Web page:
Training

Occlusion Training

Does it belong in the gym or should it be left in the clinic?

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Occlusion Training

About and he’ll tell you, “Go heavy or go home, bro.” I’ll admit I am one of the loudest preachers of the load-is-king approach to lifting. Hypertrophy-specific training (HST) is centered on the principle of progressive load. And why not? We’ve got years of research to back it up. The idea that heavy lifting builds real mass was first suggested by A. L. Goldberg more than 35 years ago. Working with rats, he observed rapid and predictable growth of the soleus muscle after a procedure called “synergistic ablation.” Synergistic ablation should be attempted only by the most committed lifters. (Totally kidding. Do not try this at home). Synergistic ablation involves surgically removing the gastrocnemius and allowing the soleus to remain intact, taking the brunt of the load that was previously shared by both muscles. Goldberg and his group observed that “increased tension development (either passive or active) is the critical event in initiating compensatory growth.” As I said at the beginning, load-is-king... or is it? 

WHAT IS IT?

Since Goldberg’s pioneering work in load-induced muscle hypertrophy, it has become widely accepted that metabolic factors also contribute to the hypertrophic effects of resistance exercise. Fatigue and metabolite accumulation have been shown to be important factors in the resistance exercise stimulus leading to increases in strength and muscle mass, respectively. These findings inspired some out-of-the-box thinking and exploration into methods involving tourniquet cuffs to partially or completely restrict muscle blood flow during training with very low resistance. The method was called “muscle occlusion training” and, sure enough, it led to increases in muscle strength and size. In these and in several subsequent studies, low-to moderate-intensity (20–50% of the one-rep max, or 1RM) resistance training with vascular occlusion has been shown to lead to gains in muscle strength and size comparable to those seen after conventional heavy resistance training and in a very short period of time.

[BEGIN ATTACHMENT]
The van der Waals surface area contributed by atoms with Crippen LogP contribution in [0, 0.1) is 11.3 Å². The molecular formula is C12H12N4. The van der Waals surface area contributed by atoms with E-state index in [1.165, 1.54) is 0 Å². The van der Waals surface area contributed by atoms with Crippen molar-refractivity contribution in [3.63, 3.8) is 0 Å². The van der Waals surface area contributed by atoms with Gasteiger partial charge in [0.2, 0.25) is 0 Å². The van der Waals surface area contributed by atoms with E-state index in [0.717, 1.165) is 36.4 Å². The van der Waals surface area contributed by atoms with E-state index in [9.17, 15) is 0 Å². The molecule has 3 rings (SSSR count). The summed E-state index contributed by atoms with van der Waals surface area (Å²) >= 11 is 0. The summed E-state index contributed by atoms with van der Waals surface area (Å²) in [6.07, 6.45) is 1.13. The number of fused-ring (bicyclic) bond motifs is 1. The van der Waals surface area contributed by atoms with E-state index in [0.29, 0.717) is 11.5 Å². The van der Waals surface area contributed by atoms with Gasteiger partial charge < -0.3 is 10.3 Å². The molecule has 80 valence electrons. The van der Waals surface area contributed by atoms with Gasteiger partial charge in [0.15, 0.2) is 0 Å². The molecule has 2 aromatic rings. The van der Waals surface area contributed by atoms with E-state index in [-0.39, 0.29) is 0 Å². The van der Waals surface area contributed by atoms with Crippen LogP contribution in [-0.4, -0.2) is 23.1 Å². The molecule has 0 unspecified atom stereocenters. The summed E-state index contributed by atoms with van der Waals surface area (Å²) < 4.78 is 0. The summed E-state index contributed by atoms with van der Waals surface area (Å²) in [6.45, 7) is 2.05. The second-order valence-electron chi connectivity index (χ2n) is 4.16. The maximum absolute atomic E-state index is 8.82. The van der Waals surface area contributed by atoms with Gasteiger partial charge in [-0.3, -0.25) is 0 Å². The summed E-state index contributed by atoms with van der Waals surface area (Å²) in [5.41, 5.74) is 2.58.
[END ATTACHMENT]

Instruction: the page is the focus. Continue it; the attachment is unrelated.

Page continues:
HOW DOES IT WORK?

The obvious question is, How can weight loads equaling 20% (without occlusion) of your 1RM lead to any real muscle growth? It’s a good question and one that I’m not sure has been answered adequately. One theory is that it’s just a matter of increasing motor unit recruitment. As you might know, motor unit recruitment can be estimated based on measures of electromyographic activity, or EMG. Yudai Takarada and his group showed that the EMG of the biceps using only 40% of a subject’s 1RM combined with partial occlusion of muscle blood flow was almost equal to that seen when using 80% of the subjects’ 1RM. I doubt that using a lighter weight with occlusion is the primary cause of the growth seen in these studies, however. Lifting a light weight as many times as you can without occlusion doesn’t cause the same level of growth. 

Another proposed mechanism that I reject outright is the hormonal response theory. Certain academics have gone on for years saying that the minuscule increases in anabolic hormones such as growth hormone (GH) and testosterone during resistance exercise are the cause of the muscle growth. Anyone who has any familiarity with the mechano-sensitive pathways involved in load-induced muscle growth could clearly see that tiny spikes in GH would have no discernible impact on localized growth. Later research has shown that this is precisely the case and other factors should be focused on to figure out just how lifting causes muscle to grow.